The remote controller (‘shifter’ in my mind) was mounted using the provided perch on the recently released Milhouse Bar from Whisky Parts Co. Then it was time to do the set up using the Archer Components app on my iPhone 8. The free app downloaded with no issues, and I was able to get started.
Here’s where I had an issue. Between having to toggle back and forth between written and You Tubed content, I ran across a known issue with the Archer app and iOS systems where the app locks up and you have to back out of it and restart the set up to ‘clear’ the issues. Of course, I wasn’t aware of this and after multiple attempts to set up the system (about two hours worth of trying) I ended up contacting Archer’s support via e-mail. There I was directed as to what to do, which cleared up everything and made me successful in setting up the D1x. This ended well, but took a rather circuitous route to get there, which for an end user would have to be seen as less than good to go through. Hopefully Archer Components can streamline that set up procedure in the future to make the user interface a more enjoyable process.
Okay, so with the technical hurdles now cleared, I was able to set this up with a 10 speed cassette, a 10 speed Shimano DynSys rear derailleur, and all that being well worn, I was also able to dial in the shifting to be as crisp as new. It actually is pretty easy to dial in shifting with incremental changes to the derailleur movement at your command via the app. The micro-adjust for gear shifts is apparently even available while riding, so you could ‘fine tune’ the system during a ride if need be. I haven’t looked into that aspect of the D1x yet, but I will for the next update. Now with that I was able to test ride the system.
Using the D1x is simple. To start, you depress the button on the side of the shifter box for about a second. The LED indicator will turn green, and then you depress either button on the remote until the LED flashes and you are good to go. Shifts are what you would expect from a well tuned cable operated system. Once you stop, a user pre-selected amount of time passes before the unit shuts off. This can be as little as five minutes or as long as ‘never’ with 15 and 30 minute intervals being the other choices. Once the shifter powers down, you would have to go through the start procedure again. I selected 30 minutes as my ‘power down’ option. Note- You can turn off the system at any time by holding the shifter box power button for about two seconds until the red LED flashes.
So Far… The versatile, electronic Archer Components D1x is a great way to make any geared MTB drive train backward compatible or future-proofed for gearing choices. The controller and shifter box mount easily and work well once the set up procedure has been accomplished using the Archer Components app for Android or iOS operated smart phones. Shifting can be incrementally dialed in to account for wear or even slight damage to derailleurs and cogs. The versatility of this system is really quite well thought out.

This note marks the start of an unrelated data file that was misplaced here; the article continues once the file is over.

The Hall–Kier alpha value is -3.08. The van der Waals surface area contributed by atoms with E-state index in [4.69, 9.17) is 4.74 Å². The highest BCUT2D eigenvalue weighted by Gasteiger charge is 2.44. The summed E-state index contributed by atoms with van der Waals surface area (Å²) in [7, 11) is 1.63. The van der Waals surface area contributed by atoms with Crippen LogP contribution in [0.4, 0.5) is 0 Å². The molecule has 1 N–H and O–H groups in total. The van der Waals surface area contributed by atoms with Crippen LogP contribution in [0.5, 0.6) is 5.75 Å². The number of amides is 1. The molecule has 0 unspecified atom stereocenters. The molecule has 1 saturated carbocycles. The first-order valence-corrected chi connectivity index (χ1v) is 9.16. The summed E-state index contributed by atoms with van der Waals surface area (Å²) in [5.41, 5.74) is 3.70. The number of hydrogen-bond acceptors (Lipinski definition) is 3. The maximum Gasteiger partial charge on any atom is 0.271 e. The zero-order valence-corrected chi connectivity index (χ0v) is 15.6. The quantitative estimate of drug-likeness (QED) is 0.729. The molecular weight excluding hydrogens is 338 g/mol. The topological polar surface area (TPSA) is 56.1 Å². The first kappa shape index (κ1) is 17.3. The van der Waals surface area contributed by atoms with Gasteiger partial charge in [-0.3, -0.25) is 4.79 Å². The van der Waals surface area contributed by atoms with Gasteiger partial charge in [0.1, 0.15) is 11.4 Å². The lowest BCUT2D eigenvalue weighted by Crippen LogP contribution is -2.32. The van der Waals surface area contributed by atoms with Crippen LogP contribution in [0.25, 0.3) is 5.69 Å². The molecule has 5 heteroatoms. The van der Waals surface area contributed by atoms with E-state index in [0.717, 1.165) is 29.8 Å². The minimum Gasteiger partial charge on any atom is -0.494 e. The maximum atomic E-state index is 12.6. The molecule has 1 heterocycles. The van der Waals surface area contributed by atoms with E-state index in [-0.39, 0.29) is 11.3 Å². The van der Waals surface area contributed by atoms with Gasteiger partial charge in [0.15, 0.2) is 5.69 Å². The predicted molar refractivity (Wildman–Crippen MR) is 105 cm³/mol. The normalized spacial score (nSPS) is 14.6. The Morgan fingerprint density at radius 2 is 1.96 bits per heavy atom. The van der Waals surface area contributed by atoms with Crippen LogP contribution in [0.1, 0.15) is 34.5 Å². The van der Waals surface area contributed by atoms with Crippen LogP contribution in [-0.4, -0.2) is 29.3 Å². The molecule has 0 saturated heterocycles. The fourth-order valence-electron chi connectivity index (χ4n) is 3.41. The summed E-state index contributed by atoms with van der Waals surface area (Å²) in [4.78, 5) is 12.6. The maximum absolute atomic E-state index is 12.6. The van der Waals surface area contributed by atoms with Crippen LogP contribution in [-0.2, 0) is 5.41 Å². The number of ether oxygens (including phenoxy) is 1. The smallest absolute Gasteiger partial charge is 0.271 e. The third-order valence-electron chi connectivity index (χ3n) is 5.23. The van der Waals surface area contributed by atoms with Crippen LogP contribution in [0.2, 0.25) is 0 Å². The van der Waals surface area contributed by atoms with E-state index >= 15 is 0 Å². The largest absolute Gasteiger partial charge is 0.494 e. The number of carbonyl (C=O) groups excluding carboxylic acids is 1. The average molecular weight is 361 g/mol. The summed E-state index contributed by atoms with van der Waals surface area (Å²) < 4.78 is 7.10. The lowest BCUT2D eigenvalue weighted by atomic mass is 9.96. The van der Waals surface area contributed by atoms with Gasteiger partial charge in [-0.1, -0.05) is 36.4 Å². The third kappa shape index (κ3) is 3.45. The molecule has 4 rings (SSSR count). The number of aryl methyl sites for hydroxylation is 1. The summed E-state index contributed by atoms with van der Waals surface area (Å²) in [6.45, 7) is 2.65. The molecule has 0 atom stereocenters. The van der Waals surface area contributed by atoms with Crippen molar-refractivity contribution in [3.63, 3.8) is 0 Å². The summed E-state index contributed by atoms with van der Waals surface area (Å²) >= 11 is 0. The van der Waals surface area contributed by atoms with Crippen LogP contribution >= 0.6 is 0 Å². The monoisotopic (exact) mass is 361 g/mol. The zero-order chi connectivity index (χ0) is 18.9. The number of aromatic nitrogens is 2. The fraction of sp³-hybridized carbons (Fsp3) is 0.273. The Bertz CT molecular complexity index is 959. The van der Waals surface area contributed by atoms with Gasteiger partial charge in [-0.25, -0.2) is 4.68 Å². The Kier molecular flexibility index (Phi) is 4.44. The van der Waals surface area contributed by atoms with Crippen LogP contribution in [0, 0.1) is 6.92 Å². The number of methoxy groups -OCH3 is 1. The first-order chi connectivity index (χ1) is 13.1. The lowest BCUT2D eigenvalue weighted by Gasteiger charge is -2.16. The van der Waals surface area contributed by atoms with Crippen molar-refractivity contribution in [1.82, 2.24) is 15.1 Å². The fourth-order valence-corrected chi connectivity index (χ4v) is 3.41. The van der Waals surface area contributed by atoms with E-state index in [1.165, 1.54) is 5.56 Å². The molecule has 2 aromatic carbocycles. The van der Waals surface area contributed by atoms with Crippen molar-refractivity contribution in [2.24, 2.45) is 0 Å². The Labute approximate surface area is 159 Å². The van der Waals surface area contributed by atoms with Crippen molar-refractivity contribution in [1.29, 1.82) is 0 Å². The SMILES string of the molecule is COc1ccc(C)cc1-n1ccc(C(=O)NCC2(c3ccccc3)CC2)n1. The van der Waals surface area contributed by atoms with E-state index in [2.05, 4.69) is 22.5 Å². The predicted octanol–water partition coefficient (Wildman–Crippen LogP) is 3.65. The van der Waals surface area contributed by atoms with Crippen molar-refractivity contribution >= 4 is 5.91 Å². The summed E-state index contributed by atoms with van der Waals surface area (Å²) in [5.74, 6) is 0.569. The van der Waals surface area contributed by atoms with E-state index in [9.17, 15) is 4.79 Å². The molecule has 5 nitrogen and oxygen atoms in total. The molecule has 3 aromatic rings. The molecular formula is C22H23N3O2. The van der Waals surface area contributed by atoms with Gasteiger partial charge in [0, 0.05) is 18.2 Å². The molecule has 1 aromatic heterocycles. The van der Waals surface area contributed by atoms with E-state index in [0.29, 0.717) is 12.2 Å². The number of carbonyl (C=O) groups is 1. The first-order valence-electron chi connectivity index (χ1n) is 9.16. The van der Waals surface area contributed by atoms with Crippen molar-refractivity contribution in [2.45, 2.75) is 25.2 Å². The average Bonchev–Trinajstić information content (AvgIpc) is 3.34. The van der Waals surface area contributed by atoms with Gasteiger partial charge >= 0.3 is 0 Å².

Where I have an issue is with the set up instructions. It would be very nice for the end user to have complete information in either written or in video form. Having to go to different places to get a complete picture to install and set up this system is rather tedious and, in my opinion, unnecessary. Added to that is the known iOS issue which is not addressed in the FAQ on Archer’s site, which Archer could easily have done. Hopefully a streamlined user interface is in the works. I will say that Archer’s tech support was very helpful and responsive, so customer service is very satisfactory should you have issues.
Otherwise I am enjoying the system’s function while riding on test rides so far. I hope to get in longer rides both on single track and on gravel adventures to see what the D1x is capable of in those situations. The promise of a drop bar compatible system is intriguing and with the capabilities to adapt Archer’s system for any gearing set up and even for drive train wear or damage, this is a great advantage which could prove to be an asset to any adventurer.
Stay tuned for more on this system’s performance in our next update. For more on the Archer Components D1x and other Archer Components products, see their site here: https://archercomponents.com/
NOTE: Archer Components sent over the D1X shifting system to Riding Gravel for test and review at no charge. We are not being paid, nor bribed for this review and we always strive to give our honest thoughts and views throughout.
4 thoughts on “Archer Components’ D1x Trail Shifting System: Getting Rolling”
A very cool idea, and I’m really interested to see what their drop-bar implementation looks like. Something I’m wondering about: seems like it would be great for switching wheelsets on the same bike. Is there any provision in the app for remembering different settings for different wheelsets (or bikes)? Or would you have to set it up every time you switched wheels?
We’re pretty stoked to get the drop-bar implementation going soon too!
At the moment we do not have the ability to save wheels in the app for a variety of reasons. But that said, once you’re familiar with how the system works it’s pretty easy to re-index in a couple of minutes.